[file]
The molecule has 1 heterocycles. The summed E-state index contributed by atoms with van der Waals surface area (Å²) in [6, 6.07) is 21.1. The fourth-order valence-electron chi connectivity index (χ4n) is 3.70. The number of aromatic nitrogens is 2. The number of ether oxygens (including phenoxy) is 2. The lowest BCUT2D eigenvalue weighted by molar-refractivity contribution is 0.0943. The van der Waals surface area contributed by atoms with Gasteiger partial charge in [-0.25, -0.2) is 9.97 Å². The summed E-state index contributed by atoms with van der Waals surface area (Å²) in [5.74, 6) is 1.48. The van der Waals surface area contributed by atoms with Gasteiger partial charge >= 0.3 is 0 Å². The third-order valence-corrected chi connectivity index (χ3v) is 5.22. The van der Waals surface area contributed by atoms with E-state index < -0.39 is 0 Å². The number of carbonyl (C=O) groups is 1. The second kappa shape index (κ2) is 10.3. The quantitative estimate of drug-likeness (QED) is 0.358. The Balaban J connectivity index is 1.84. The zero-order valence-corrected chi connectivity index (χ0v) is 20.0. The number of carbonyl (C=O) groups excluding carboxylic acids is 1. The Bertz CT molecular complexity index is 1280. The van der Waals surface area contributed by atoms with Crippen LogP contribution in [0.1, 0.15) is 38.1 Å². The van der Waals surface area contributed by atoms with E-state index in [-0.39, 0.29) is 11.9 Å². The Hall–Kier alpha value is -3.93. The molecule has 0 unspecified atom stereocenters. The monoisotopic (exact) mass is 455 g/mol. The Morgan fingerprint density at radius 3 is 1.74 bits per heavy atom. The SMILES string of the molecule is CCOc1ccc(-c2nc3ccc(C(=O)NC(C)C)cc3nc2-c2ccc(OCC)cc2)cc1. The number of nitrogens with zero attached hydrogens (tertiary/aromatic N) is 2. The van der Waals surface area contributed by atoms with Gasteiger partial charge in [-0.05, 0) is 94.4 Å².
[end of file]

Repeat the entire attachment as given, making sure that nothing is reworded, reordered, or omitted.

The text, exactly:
The molecule has 1 heterocycles. The summed E-state index contributed by atoms with van der Waals surface area (Å²) in [6, 6.07) is 21.1. The fourth-order valence-electron chi connectivity index (χ4n) is 3.70. The number of aromatic nitrogens is 2. The number of ether oxygens (including phenoxy) is 2. The lowest BCUT2D eigenvalue weighted by molar-refractivity contribution is 0.0943. The van der Waals surface area contributed by atoms with Gasteiger partial charge in [-0.25, -0.2) is 9.97 Å². The summed E-state index contributed by atoms with van der Waals surface area (Å²) in [5.74, 6) is 1.48. The van der Waals surface area contributed by atoms with Gasteiger partial charge >= 0.3 is 0 Å². The third-order valence-corrected chi connectivity index (χ3v) is 5.22. The van der Waals surface area contributed by atoms with E-state index < -0.39 is 0 Å². The number of carbonyl (C=O) groups is 1. The second kappa shape index (κ2) is 10.3. The quantitative estimate of drug-likeness (QED) is 0.358. The Balaban J connectivity index is 1.84. The zero-order valence-corrected chi connectivity index (χ0v) is 20.0. The number of carbonyl (C=O) groups excluding carboxylic acids is 1. The Bertz CT molecular complexity index is 1280. The van der Waals surface area contributed by atoms with Crippen LogP contribution in [0.1, 0.15) is 38.1 Å². The van der Waals surface area contributed by atoms with E-state index in [-0.39, 0.29) is 11.9 Å². The Hall–Kier alpha value is -3.93. The molecule has 0 unspecified atom stereocenters. The monoisotopic (exact) mass is 455 g/mol. The Morgan fingerprint density at radius 3 is 1.74 bits per heavy atom. The SMILES string of the molecule is CCOc1ccc(-c2nc3ccc(C(=O)NC(C)C)cc3nc2-c2ccc(OCC)cc2)cc1. The number of nitrogens with zero attached hydrogens (tertiary/aromatic N) is 2. The van der Waals surface area contributed by atoms with Gasteiger partial charge in [-0.05, 0) is 94.4 Å².